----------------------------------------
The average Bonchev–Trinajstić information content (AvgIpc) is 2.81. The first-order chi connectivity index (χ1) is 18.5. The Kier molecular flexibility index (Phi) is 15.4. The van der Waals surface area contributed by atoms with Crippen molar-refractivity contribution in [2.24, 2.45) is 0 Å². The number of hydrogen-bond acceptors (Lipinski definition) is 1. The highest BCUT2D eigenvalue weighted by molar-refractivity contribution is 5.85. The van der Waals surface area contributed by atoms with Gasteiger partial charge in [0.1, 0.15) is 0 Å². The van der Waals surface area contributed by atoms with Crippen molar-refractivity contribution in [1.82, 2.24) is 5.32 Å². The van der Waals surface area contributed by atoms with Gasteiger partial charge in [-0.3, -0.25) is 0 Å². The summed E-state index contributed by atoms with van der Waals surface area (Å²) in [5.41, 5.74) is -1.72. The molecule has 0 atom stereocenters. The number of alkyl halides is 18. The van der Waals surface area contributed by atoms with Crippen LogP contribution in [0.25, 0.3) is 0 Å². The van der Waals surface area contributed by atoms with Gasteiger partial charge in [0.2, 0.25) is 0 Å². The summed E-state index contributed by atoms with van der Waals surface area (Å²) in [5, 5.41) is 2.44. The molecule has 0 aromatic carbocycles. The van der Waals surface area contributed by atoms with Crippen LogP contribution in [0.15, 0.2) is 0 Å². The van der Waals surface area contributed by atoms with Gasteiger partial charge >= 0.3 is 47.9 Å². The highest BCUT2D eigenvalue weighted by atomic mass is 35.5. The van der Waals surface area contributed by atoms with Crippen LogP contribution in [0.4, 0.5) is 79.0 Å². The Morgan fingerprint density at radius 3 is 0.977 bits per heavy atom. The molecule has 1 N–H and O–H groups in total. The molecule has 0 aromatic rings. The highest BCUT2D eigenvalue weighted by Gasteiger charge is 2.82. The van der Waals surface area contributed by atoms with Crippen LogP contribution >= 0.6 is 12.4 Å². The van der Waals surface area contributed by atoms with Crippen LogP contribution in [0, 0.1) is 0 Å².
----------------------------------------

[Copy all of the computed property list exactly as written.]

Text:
The average Bonchev–Trinajstić information content (AvgIpc) is 2.81. The first-order chi connectivity index (χ1) is 18.5. The Kier molecular flexibility index (Phi) is 15.4. The van der Waals surface area contributed by atoms with Crippen molar-refractivity contribution in [2.24, 2.45) is 0 Å². The number of hydrogen-bond acceptors (Lipinski definition) is 1. The highest BCUT2D eigenvalue weighted by molar-refractivity contribution is 5.85. The van der Waals surface area contributed by atoms with Gasteiger partial charge in [0.1, 0.15) is 0 Å². The van der Waals surface area contributed by atoms with Crippen molar-refractivity contribution in [1.82, 2.24) is 5.32 Å². The van der Waals surface area contributed by atoms with Gasteiger partial charge in [-0.3, -0.25) is 0 Å². The summed E-state index contributed by atoms with van der Waals surface area (Å²) in [5.41, 5.74) is -1.72. The molecule has 0 atom stereocenters. The number of alkyl halides is 18. The van der Waals surface area contributed by atoms with Crippen LogP contribution in [0.25, 0.3) is 0 Å². The van der Waals surface area contributed by atoms with Gasteiger partial charge in [0.2, 0.25) is 0 Å². The summed E-state index contributed by atoms with van der Waals surface area (Å²) in [5, 5.41) is 2.44. The molecule has 0 aromatic carbocycles. The van der Waals surface area contributed by atoms with Crippen LogP contribution in [0.15, 0.2) is 0 Å². The van der Waals surface area contributed by atoms with Gasteiger partial charge >= 0.3 is 47.9 Å². The highest BCUT2D eigenvalue weighted by atomic mass is 35.5. The van der Waals surface area contributed by atoms with Crippen LogP contribution in [0.4, 0.5) is 79.0 Å². The Morgan fingerprint density at radius 3 is 0.977 bits per heavy atom. The molecule has 1 N–H and O–H groups in total. The molecule has 0 aromatic rings. The highest BCUT2D eigenvalue weighted by Gasteiger charge is 2.82. The van der Waals surface area contributed by atoms with Crippen LogP contribution >= 0.6 is 12.4 Å². The van der Waals surface area contributed by atoms with Crippen LogP contribution in [0, 0.1) is 0 Å².